Queen’s offers students a chance to make their mark

AMS President details opportunities available to Class of 2023

Auston Pierce believes there’s a place for everyone to engage on Queen’s campus.
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When you return home after your first semester at Queen’s, you might struggle to describe why it feels so special to be part of the Queen’s community.

You might struggle to tell your family what it felt like to put your tam on for the first time. You might find it hard to explain to your friends why you’ve spent all afternoon humming the Oil Thigh. You might question how to explain to your high school classmates why Queen’s is unlike any of the other institutions dotting our country.

It’s all hard to explain because these traditions—and the feelings accompanying them—can only be understood after considering the context of our institution’s history, along with the people and stories who have contributed to the foundations of our community. All of this allows the continued survival of this “tricolour spirit.”

For the next four years, thanks to that tricolour spirit, the Class of 2023 will have the opportunity to embrace and contribute to the history of this place.

For nearly two centuries, this University has hosted some of the world’s greatest minds, leaders, and educators. All of these people have been influenced and shaped by the traditions and values of togetherness and community unique to Queen’s. The stories of these former and current students—and the challenging times they faced—contribute to the story of our university and to the traditions and spirit we value.

Upon arrival on campus, we hear stories about students who came before us and strove to leave us with a community better than the one they found. This includes the stories of students leaving Queen’s to contribute to past war efforts and the students who spent almost a decade advocating and protesting against Queen’s connections to Apartheid in South Africa.

This history is important. It allows us to recognize, celebrate, and confront the legacies of our predecessors. It explains what Queen’s is and reminds us what makes Queen’s so special—as a community full of students who have historically united to advocate for issues they believe in.

Unfortunately, we’re now at a crossroads in the history of Queen’s as a lack of student engagement erodes the student experience.

In my time here alone, I’ve seen clubs struggling to engage students at their events. I’ve seen long-established conferences collapse seemingly overnight. I’ve even seen high-level student elections go uncontested time and time again. Meanwhile,we’re facing the burden of problems unique to our generation on a new scale, like climate emergencies, food insecurity, barriers to education, and mentalhealth concerns.

Despite increasing student disengagement, examples of Queen’s students’ desire to do good can be seen across campus.

Clubs like Jack.org and Step Above Stigma have fought for mental health awareness and action. Their efforts have inspired us in the AMS, who have been working to implement a new online counselling support system for our peers. When it comes to the environment, Queen’s Backing Action on Climate Change (QBACC) has hosted protests calling for divestment from fossil fuels and have been working with campus stakeholders to implement new sustainability measures. Seeking the removal of barriers to post-secondary education, Students for Students stepped up to raise money for those affected by OSAP changes.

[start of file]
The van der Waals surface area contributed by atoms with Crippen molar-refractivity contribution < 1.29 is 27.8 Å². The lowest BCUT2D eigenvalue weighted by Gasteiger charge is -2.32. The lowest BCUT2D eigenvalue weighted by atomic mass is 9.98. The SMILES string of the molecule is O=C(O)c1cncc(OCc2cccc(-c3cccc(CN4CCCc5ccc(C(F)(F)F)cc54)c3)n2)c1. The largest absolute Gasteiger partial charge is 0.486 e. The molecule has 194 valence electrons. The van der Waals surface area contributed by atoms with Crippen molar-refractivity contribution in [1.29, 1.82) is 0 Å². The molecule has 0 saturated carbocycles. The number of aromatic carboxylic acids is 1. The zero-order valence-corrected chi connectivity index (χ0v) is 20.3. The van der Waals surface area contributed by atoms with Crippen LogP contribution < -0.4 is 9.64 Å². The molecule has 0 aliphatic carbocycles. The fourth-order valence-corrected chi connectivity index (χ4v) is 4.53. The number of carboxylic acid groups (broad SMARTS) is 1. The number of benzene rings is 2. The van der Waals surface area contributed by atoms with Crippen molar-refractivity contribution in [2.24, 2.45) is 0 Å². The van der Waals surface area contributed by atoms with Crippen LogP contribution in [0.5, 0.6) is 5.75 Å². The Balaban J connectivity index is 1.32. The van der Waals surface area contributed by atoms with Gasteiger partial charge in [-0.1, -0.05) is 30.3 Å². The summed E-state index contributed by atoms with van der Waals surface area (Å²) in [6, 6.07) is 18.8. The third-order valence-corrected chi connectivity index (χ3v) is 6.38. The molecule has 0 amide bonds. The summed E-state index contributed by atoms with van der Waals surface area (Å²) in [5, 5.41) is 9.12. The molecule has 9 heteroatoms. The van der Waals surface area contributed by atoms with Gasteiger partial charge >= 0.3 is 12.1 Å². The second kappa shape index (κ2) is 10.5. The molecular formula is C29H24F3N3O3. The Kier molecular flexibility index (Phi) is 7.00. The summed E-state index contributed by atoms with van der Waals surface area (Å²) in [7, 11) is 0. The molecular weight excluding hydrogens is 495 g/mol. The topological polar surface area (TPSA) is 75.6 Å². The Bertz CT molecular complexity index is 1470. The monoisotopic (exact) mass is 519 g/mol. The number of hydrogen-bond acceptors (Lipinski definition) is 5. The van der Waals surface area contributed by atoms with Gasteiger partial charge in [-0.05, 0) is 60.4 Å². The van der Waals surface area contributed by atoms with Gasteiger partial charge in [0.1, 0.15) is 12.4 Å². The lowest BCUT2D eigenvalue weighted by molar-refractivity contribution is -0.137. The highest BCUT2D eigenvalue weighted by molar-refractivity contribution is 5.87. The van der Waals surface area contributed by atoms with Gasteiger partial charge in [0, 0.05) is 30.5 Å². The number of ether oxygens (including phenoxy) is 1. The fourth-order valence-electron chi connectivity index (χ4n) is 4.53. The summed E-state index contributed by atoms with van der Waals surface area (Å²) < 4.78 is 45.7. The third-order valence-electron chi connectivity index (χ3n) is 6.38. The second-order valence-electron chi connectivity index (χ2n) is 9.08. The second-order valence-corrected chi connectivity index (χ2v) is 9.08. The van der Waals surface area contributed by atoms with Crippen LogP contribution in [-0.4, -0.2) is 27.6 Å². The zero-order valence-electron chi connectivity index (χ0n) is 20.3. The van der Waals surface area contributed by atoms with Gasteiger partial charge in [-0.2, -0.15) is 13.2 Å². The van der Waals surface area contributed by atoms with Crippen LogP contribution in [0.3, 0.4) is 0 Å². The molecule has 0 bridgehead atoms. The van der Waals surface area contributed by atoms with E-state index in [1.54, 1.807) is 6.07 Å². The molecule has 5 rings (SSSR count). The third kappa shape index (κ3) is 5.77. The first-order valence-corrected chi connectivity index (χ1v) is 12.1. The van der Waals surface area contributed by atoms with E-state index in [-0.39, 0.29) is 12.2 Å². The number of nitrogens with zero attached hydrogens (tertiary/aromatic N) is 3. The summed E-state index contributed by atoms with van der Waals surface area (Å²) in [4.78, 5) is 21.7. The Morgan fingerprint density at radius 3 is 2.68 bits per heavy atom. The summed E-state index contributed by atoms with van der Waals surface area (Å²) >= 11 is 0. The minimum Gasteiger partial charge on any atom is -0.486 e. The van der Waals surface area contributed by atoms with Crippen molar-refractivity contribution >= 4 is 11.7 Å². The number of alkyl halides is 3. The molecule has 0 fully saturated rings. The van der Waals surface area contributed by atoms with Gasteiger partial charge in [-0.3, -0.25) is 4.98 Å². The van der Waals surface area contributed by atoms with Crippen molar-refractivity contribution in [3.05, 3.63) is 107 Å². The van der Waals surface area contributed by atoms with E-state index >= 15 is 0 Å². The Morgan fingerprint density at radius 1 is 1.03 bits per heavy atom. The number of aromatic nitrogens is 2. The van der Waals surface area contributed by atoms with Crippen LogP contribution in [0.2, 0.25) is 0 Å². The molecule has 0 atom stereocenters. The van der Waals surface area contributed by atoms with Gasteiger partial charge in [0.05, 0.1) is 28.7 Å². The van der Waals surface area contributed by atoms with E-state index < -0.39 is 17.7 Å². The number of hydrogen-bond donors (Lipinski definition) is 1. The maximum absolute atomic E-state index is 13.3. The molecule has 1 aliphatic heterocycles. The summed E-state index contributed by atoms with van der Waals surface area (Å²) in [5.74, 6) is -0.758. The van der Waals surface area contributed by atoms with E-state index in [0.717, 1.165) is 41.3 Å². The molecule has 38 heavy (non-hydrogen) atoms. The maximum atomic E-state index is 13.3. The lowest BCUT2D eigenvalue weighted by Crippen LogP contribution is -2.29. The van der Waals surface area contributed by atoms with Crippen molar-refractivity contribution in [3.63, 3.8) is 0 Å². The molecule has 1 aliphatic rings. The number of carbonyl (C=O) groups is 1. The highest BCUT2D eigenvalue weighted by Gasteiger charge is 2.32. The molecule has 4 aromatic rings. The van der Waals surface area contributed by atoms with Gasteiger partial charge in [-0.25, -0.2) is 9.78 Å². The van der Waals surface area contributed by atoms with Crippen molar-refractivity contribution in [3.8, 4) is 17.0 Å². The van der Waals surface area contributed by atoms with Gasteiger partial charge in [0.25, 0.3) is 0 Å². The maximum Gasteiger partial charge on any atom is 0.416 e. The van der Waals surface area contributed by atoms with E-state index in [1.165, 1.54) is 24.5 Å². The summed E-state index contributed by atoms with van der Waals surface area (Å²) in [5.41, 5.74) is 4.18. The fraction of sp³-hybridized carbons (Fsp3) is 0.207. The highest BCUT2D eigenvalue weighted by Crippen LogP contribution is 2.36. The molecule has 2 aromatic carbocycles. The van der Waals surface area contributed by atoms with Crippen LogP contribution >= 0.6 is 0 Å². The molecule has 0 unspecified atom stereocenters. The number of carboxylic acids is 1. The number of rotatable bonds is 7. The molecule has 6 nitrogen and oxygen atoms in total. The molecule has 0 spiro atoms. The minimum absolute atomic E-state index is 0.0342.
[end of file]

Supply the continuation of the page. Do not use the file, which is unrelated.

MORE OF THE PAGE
These groups are just a sample of the thousands of individuals and hundreds of clubs here at Queen’s who champion different issues. They follow their passions and do all they can to leave this place better than when they arrived.
 
This is what Queen’s spirit is about—and we need more of it.

Now more than ever, we must follow the trend of engagement established by our predecessors at Queen’s. We must all look out for one another and work together to address the problems facing us as students and as engaged members of our community.

Here at Queen’s, students have the opportunity to pursue their passions and to make meaningful and impactful change. Although it may seem daunting to address complicated issues like mental health, climate change, and financial uncertainty, it’s certainly possible—and for Queen’s students, it has precedent. We’ve constantly united around our traditions and around a common spirit predicated on the desire to do good and to give back to our community.

We have to continue to use thislong-standing spirit in the actions we take to better the lives of our peers and our University.

I would like to challenge the Class of 2023 to take up this mission to follow their predecessors and strive to make this place—and each other—even better.

Add your names to the list of other Queen’s students who pursued their passions and strove to make a difference on campus and beyond. Go out and get involved, step out of your comfort zones, join a new club, and pay it forward so the future of Queen’s and the student experience is stronger than it was before you got here.
 
I hope you all look out for one another, remember how your actions can impact your peers, and strive to contribute to something bigger than yourselves. Most importantly, I would like to challenge you all to have fun and pursue what makes you happy.

To everyone at Queen’s and in the incoming Class of 2023, I invite you to engage in what makes Queen’s so special.
 
Auston Pierce is a fifth-year Political Studies student and is the President of the AMS.
 

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